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New York University School of Medicine

Superfund Research Program

Molecular Mechanisms of Co-Carcinogenic Effect of Arsenite with UV Radiation (ARRA Funded)

Project Leader: Chuanshu Huang
Grant Number: P42ES010344
Funding Period: 2009-2011

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Project Summary (2009-2011)

Although arsenic is acknowledged to be a co-carcinogen with ultraviolet (UV) radiation for skin tumor induction in mice, its action at the cellular and molecular level is not yet understood. Preliminary data shows that arsenite inhibits UV-induced cell apoptosis in mouse epidermal CI41 cells. The data also demonstrates that arsenite induces COX-2 expression, and activation of phosphatidylinositol 3-kinase (PI-3K) and Akt in CI41 cells and the nuclear factor kB (NFkB) both in vitro and in vivo, and has a synergistic effect with DVB on NFkB activation in CI41 cells. Considering the important role of PI-3K/Akt, NFkB and COX-2 in the protection of cells from apoptosis, the main hypothesis of this research is that activation of Pl-3K/Akt, NFkB and/or induction of COX-2, plays an essential role in the arsenite protection of mouse skin cells from UV- induced apoptosis. Dr. Huang will use specific gene knockout, gene knockdown, and other molecular and cellular approaches to test this novel hypothesis in accordance with the following specific aims:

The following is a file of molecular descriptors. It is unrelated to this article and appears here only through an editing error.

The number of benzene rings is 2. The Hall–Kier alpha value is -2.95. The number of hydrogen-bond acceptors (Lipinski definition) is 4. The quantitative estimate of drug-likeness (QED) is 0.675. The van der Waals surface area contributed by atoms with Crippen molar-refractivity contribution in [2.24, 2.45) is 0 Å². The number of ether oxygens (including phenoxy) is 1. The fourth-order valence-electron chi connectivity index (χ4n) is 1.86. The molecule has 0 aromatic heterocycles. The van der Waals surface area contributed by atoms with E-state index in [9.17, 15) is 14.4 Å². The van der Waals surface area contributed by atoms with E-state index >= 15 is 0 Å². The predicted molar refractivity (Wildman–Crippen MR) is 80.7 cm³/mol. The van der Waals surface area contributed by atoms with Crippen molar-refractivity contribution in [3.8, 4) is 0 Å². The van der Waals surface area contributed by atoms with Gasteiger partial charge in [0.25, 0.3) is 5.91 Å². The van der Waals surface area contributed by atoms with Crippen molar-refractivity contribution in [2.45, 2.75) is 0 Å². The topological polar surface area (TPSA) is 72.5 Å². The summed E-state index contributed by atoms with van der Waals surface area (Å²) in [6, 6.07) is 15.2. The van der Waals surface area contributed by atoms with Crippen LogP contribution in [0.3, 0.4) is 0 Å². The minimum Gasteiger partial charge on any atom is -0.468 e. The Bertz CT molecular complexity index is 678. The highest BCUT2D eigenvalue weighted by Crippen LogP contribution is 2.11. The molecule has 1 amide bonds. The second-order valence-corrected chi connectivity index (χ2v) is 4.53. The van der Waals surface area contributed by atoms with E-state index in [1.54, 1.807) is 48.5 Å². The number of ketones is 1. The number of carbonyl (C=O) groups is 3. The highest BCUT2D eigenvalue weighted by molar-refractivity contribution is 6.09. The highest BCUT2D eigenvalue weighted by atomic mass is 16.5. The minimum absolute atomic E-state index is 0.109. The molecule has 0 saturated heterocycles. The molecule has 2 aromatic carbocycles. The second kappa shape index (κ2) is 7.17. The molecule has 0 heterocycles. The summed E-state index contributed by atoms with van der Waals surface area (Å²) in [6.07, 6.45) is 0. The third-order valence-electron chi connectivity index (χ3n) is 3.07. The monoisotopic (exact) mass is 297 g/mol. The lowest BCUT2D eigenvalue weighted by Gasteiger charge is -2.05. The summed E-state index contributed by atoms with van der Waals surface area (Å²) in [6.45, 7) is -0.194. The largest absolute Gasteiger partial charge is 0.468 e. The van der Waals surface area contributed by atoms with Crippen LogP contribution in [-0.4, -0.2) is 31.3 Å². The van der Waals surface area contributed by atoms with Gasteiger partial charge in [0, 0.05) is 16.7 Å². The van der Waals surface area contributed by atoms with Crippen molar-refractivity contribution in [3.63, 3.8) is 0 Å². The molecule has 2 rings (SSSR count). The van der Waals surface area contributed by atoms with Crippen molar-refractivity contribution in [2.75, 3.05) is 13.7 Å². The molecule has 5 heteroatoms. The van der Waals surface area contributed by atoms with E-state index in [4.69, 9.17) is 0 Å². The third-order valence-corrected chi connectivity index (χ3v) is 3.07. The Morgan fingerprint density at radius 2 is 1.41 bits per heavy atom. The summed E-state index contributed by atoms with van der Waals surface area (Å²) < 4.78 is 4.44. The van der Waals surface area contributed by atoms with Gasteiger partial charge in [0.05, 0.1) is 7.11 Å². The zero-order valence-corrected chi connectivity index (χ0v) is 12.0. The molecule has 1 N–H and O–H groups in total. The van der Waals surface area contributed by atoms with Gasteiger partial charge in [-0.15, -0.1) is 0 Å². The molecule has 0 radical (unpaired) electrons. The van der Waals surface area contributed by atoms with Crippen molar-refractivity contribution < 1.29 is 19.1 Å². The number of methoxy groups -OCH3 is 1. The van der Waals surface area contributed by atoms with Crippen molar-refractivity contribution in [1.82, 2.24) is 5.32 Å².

1. To identify signaling pathways implicated in arsenite protection of mouse skin cells from UV-induced cell apoptosis in vitro.
  2. To elucidate downstream genes involved in the arsenite antagonizing apoptosis caused by UVB radiation in mouse cell culture models.
  3. To determine the effect of arsenite on UV-induced activation of Akt, NFkB, and COX-2 expression in vivo.
  4. To test whether arsenite is able to inhibit UV-induced apoptosis and whether NFkB activation is required for this inhibition in vivo.

The significance of this application includes:

  1. Suppression of apoptosis by arsenite may be an important mechanism by which arsenite acts as a co-carcinogen. It may facilitate skin cancer development by supporting the survival of the cells with genetic alterations induced by UV radiation, which is usually eliminated by apoptosis.
  2. The understanding of the molecular mechanisms of co-carcinogenesis of arsenite with UV radiation in mouse skin will help to understand cancer development caused by arsenite in human skin.
  3. A better understanding of molecular mechanisms of cancer development caused by arsenite in vitro and in vivo will provide valuable information to help design more effective agents for prevention of cancers caused by arsenite.


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